Chef Barbara Lynch was the first artist to participate in a new program of project-based residencies at the Gardner. These residencies create opportunities for enriching interaction between artists and the general public. Lynch spent two weeks wandering the galleries, thinking, and researching. She investigated tapestries, paintings, and objects throughout the Collection to fire her imagination. Among the works she found interesting was an altarpiece in the Long Gallery, The Virgin and Child Enthroned with Saints, by Giuliano da Rimini. The delicate pattern on the Madonna’s gown became the catalyst for a new pasta stamp that she used in a pasta-making workshop for visitors.
During her time at the Gardner, Lynch turned her apartment into a test kitchen, experimenting with different pastas, recipes, and sous-vide techniques. She visited the galleries by night and experienced works by flashlight. In the archives she spent time researching Isabella Stewart Gardner’s travels in East Asia and her friendship with Okakura. Later she visited the conservation labs where she viewed the tea set that Okakura gave to Gardner upon his passing.
Lynch also partnered with Café G’s chef, Peter Crowley, on new menu ideas with the Museum's collection as inspiration. Their process of touring the galleries, shopping local farmers markets, and discussing their work was filmed to give audiences an insider’s perspective on how menus are created. Lynch returned to give pasta-making workshops for the Gardner’s staff and for the public, as well as to host a dinner in the Café that is based on elements of the collection.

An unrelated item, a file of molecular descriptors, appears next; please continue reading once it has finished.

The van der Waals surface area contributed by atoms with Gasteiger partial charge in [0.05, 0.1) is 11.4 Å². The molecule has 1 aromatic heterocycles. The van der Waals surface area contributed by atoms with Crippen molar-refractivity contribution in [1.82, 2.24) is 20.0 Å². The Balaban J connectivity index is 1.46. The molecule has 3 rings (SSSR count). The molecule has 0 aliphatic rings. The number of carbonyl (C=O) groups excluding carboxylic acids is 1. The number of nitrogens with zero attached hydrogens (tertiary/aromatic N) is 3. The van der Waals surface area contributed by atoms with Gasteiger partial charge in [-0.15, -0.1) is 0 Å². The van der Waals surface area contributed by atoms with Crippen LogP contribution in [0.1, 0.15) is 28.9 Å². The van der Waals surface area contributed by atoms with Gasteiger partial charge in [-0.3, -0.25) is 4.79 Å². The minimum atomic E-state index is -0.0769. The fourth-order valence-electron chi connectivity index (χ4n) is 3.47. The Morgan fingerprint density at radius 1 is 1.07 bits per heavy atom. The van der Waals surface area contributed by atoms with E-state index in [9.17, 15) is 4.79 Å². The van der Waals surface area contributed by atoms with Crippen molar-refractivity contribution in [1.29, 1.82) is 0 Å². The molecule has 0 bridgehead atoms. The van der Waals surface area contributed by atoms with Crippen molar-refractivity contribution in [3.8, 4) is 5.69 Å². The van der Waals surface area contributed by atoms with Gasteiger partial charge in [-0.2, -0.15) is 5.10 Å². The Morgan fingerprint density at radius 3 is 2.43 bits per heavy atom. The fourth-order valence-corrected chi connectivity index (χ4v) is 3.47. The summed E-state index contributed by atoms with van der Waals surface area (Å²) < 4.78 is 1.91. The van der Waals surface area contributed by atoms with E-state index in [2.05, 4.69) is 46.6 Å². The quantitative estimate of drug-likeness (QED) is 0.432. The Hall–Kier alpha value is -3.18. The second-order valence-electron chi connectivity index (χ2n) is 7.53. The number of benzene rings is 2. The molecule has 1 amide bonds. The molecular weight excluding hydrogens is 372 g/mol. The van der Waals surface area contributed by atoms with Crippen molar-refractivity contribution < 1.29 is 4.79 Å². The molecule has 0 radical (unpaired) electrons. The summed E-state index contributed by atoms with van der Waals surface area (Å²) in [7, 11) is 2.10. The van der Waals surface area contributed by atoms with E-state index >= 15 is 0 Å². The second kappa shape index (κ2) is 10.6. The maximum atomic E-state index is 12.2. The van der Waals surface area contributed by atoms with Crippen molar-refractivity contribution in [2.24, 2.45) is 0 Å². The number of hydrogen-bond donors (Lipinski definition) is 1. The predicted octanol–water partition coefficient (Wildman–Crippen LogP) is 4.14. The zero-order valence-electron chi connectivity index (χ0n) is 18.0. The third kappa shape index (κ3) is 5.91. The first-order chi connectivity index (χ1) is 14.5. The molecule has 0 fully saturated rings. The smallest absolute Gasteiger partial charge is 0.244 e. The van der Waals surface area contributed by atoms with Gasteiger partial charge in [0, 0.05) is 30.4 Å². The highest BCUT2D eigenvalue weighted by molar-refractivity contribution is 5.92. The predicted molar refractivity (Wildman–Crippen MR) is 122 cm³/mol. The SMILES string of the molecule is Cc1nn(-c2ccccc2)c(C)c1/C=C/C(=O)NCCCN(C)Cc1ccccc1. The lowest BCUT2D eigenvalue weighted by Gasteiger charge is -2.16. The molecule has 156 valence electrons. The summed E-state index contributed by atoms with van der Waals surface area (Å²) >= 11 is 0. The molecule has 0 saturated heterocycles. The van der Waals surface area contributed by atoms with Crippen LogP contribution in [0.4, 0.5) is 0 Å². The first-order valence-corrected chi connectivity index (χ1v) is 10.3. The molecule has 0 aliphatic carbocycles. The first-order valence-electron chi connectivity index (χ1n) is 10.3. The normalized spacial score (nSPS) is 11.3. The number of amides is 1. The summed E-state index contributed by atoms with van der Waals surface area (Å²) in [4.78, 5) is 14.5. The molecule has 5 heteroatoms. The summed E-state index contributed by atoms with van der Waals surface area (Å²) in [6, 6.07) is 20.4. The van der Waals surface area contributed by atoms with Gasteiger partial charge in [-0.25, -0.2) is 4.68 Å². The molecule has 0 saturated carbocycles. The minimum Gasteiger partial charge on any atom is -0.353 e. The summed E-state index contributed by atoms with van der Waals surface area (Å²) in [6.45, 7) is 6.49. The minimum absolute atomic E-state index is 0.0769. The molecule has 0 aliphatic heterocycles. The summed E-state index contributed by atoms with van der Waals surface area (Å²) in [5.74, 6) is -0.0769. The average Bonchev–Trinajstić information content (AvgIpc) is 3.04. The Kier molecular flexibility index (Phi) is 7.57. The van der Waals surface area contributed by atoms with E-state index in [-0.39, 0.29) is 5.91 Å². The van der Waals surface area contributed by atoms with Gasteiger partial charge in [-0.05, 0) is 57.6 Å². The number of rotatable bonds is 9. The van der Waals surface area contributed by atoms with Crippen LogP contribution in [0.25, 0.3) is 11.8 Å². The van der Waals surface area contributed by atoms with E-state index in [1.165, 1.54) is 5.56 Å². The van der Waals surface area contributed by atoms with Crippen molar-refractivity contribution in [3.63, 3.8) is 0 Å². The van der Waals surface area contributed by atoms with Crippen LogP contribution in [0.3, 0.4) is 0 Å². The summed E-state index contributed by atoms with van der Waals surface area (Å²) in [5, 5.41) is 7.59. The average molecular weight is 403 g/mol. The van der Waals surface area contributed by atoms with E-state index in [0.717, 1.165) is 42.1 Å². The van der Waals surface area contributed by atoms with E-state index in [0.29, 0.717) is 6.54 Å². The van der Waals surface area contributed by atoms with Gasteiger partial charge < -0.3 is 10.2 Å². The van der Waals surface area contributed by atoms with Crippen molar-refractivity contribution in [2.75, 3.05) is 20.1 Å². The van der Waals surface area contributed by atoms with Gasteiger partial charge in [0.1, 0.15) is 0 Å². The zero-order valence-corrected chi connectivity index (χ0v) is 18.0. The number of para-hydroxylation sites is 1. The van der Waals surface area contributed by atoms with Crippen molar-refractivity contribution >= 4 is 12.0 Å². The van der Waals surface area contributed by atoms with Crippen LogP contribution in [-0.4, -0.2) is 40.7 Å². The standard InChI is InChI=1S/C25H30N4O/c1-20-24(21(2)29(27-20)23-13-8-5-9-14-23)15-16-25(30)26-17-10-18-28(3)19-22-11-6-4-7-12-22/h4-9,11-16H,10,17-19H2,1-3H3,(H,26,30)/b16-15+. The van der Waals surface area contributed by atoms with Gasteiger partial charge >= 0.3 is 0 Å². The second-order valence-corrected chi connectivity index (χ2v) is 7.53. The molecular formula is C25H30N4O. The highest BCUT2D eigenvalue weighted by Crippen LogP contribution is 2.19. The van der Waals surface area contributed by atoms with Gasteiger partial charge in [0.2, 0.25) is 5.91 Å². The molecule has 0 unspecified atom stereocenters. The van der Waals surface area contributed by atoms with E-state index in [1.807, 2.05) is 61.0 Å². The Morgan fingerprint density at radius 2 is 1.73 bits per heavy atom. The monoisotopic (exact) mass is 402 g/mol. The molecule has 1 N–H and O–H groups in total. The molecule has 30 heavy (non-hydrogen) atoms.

Barbara Lynch (b. 1964 USA) is regarded as one of Boston’s—and the country’s—leading chefs and restaurateurs. While growing up in South Boston, Lynch, at the age of 13, got her first kitchen job cooking at a local rectory. It was in high school, however, that an influential home economics teacher and a job working with Chef Mario Bonello at Boston’s esteemed St. Botolph Club piqued her interest in one day becoming a professional chef. During her early twenties, Lynch worked under some of Boston’s greatest culinary talents then traveled to Italy where she learned about Italian cuisine firsthand from local women. She returned to Boston and became the executive chef at Galleria Italiana, bringing national acclaim to the tiny trattoria when she captured Food & Wine's “Ten Best New Chefs in America” award.
In 1998, Lynch opened a restaurant of her own, No. 9 Park, in Boston’s Beacon Hill neighborhood. The restaurant immediately received rave reviews from publications around the country and was named one of the “Top 25 New Restaurants in America” by Bon Appétit and “Best New Restaurant” by Food & Wine. Lynch is also the owner of restaurants B&G Oysters, The Butcher Shop, Sportello, and Menton, as well as Drink, a high end cocktail bar, Niche Catour, a catering company, and Stir, a demonstration kitchen and cookbook store.
Other accolades include awards from The James Beard Foundation, Travel & Leisure, Boston Magazine and Gourmet. Her recipes have been featured in many publications including Saveur, Boston Common, Bon Appétit, The New York Times, and Inc. magazine. She was one of a handful of Bostonians to be profiled in the ABC-TV documentary series Boston 24/7 and is the subject of a documentary film entitled Amuse Bouche—A Chef’s Tale. In 2009, Barbara was honored to join Doris Kearns Goodwin and Julia Child as a recipient of the Crittenton Women's Union's Amelia Earhart Award. She is also a member of distinguished industry organizations including the Bocuse d’Or USA’s Culinary Council, Women Chefs & Restaurateurs, and Les Maîtres Cuisiniers.
As the CEO of Barbara Lynch Gruppo, Barbara oversees the operations of eight concepts and employs over 200 people. In addition to running her company, each year she dedicates time and resources to several neighborhood organizations around Boston as well as a number of local and national philanthropic missions. In 2011, she and the Gruppo team launched an initiative dedicated to cultivating healthy, sustainable eating habits through hands-on learning in gardens and classrooms at Boston's at-risk schools.